After people turn 30, they start losing between 3% and 5% of muscle mass per decade — something that athletes work hard to combat. It takes hard work to counter the effects of time; the average man can expect to gain between 0.25 and 0.5 pounds of muscle per week (compared to 0.12-0.25 pounds for women).
One crucial aspect of achieving your goals is diet. Many weightlifters and everyday fitness buffs take protein shakes to help boost muscle building and recovery, but a recent study by scientists at the University of Sydney indicates that for ultimate gains, it is better to simply vary your protein intake.
Too Much of a Good Thing?
Many protein powders consist primarily of whey proteins, which contain high amounts of branched-chain amino acids (BCAAs). In the U.S., the market for this product has grown exponentially, with further growth predicted into 2025.
The study found, however, that although BCAAs successfully help you put on muscle mass, they could impact mood negatively. This is because BCAAs in the bloodstream compete with tryptophan in the brain.
The scientists explained, “Tryptophan is the sole precursor for the hormone serotonin, which is often called the 'happiness chemical' for its mood-enhancing effects and its role in promoting sleep. But serotonin does more than this, and therein lay the problem.” When serotonin levels are lowered, it is a powerful signal to increase appetite. In lab studies, mice were fed 200% BCAAs overate, and the result was obesity and a shorter lifespan.
Increase the Variety of Proteins You Eat
When it comes to sourcing quality proteins, variety is the spice of life. This is because different protein sources contain an array of healthful amino acids, each of which plays a specific role.
Essential amino acids (those which your body cannot naturally produce) include lysine, histidine, threonine, methionine, valine, isoleucine, leucine, phenylalanine, and tryptophan.
Phenylalanine is another key amino acid for mood since it is a precursor for other feel-good neurotransmitters such as dopamine. Other amino acids are important for rest and reparation. Tryptophan, for instance, promotes high-quality sleep. Leucine, meanwhile, which plays a vital role in muscle protein synthesis, can help boost stamina and performance.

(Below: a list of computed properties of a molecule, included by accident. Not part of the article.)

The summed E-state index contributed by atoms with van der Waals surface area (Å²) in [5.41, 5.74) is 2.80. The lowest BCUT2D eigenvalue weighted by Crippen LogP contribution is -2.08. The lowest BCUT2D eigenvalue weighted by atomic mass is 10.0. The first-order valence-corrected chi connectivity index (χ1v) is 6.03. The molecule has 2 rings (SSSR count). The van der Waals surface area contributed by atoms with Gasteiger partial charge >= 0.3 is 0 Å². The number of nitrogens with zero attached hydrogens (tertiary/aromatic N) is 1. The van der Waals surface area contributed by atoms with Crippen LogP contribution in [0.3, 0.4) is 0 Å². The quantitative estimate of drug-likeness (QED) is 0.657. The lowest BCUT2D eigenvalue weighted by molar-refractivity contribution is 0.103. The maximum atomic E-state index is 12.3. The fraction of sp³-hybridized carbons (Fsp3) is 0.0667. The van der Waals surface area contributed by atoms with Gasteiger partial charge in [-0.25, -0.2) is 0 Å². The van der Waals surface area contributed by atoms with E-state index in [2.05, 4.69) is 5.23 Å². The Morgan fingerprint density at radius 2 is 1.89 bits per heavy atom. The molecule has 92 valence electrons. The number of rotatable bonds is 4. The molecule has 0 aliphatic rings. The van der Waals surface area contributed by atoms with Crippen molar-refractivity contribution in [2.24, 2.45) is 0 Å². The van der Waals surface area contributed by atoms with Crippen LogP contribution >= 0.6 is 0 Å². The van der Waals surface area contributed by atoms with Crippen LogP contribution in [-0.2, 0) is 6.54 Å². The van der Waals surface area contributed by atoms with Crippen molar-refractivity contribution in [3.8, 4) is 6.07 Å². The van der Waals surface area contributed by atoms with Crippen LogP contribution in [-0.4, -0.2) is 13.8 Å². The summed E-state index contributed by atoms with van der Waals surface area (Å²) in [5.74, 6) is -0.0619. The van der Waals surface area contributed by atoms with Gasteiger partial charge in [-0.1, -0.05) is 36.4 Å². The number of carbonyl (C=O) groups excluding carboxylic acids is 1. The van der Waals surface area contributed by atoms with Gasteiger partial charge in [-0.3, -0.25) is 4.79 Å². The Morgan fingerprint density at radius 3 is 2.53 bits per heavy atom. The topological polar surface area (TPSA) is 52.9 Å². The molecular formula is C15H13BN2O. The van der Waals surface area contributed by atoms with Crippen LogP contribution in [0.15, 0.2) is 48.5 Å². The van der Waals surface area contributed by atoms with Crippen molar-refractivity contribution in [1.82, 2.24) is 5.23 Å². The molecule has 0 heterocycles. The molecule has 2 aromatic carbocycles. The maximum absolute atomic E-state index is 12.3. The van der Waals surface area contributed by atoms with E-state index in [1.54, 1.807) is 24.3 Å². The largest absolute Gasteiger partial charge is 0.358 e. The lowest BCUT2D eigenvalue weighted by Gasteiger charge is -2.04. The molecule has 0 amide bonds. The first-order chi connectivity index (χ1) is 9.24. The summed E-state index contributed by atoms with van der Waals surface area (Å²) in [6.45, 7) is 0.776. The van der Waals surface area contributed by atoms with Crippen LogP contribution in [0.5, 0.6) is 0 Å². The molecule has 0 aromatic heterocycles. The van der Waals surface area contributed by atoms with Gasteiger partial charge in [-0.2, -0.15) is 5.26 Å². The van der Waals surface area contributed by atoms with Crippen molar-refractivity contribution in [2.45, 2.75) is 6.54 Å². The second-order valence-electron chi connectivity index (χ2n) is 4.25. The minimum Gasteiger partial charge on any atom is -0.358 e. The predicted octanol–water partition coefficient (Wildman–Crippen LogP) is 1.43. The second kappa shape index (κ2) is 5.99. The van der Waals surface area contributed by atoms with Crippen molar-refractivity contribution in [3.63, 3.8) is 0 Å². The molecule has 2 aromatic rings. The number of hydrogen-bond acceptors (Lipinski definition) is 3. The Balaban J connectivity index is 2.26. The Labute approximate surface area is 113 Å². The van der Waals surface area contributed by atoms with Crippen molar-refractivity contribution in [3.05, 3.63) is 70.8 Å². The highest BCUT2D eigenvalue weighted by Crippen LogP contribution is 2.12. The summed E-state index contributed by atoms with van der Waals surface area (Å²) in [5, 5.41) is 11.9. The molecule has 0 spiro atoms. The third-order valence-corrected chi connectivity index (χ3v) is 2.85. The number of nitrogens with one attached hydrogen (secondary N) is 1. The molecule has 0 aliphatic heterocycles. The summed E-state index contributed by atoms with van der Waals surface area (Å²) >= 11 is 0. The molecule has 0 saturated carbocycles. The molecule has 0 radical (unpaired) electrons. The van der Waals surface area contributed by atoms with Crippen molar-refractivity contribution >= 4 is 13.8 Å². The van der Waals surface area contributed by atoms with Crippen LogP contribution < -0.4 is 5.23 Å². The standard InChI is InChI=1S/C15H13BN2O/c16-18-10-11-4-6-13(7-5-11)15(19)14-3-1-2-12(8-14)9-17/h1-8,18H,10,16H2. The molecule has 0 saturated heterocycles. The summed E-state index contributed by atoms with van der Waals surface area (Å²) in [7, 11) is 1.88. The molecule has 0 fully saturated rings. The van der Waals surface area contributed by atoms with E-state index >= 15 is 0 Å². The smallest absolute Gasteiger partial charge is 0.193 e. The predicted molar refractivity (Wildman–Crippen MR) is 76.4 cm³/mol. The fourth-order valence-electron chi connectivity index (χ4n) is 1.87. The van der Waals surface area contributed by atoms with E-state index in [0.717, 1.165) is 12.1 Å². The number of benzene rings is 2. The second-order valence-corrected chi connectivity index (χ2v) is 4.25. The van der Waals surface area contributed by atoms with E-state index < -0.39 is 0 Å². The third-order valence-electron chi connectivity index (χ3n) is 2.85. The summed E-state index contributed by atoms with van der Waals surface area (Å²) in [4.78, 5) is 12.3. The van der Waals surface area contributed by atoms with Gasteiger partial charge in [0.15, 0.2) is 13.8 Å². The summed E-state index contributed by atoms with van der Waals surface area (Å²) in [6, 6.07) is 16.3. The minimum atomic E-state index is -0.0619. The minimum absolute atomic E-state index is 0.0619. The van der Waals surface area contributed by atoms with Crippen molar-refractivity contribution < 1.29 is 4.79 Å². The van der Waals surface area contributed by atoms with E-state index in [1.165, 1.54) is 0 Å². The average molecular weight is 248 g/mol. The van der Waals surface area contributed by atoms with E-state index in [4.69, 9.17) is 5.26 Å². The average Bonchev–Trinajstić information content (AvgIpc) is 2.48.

Don’t Forget the Non-Essential Amino Acids
Food is also an ideal source for non-essential amino acids. They are deemed such because we supposedly make enough of them, yet this may not be the case for those consuming an inadequate diet.
Key non-essential amino acids that can help you achieve your fitness goals include proline (which helps joints and tendons function optimally), serine (required to make tryptophan and therefore key in ensuring good mood), and tyrosine (which keeps you mentally alert).
Is there a Perfect Protein?
Meat, fish, poultry, eggs, and dairy are complete sources of protein because they contain all the essential amino acids. However, potential health concerns exist from diets comprising mainly animal sources.
Research by Jay R. Hoffman et. al. shows that when well combined, vegetal proteins can provide similar benefits as protein from animal sources.
The Mediterranean diet is often recommended for athletes and members of the general population because it combines lean protein (from meat, pulses, green peas, chickpeas, and other foods) and fruits and vegetables. The latter is key for building a healthy gut microbiome. Recent studies have shown that there is a powerful link between gut health, mental health, and general health and wellbeing.
If you are an athlete wishing to take your muscle mass to the next level, aim to consume a wide variety of proteins. Doing so will ensure that you consume a wide array of amino acids — both essential and non-essential. Back up your protein intake with quality fruits and vegetables that will boost gut and digestive health as well.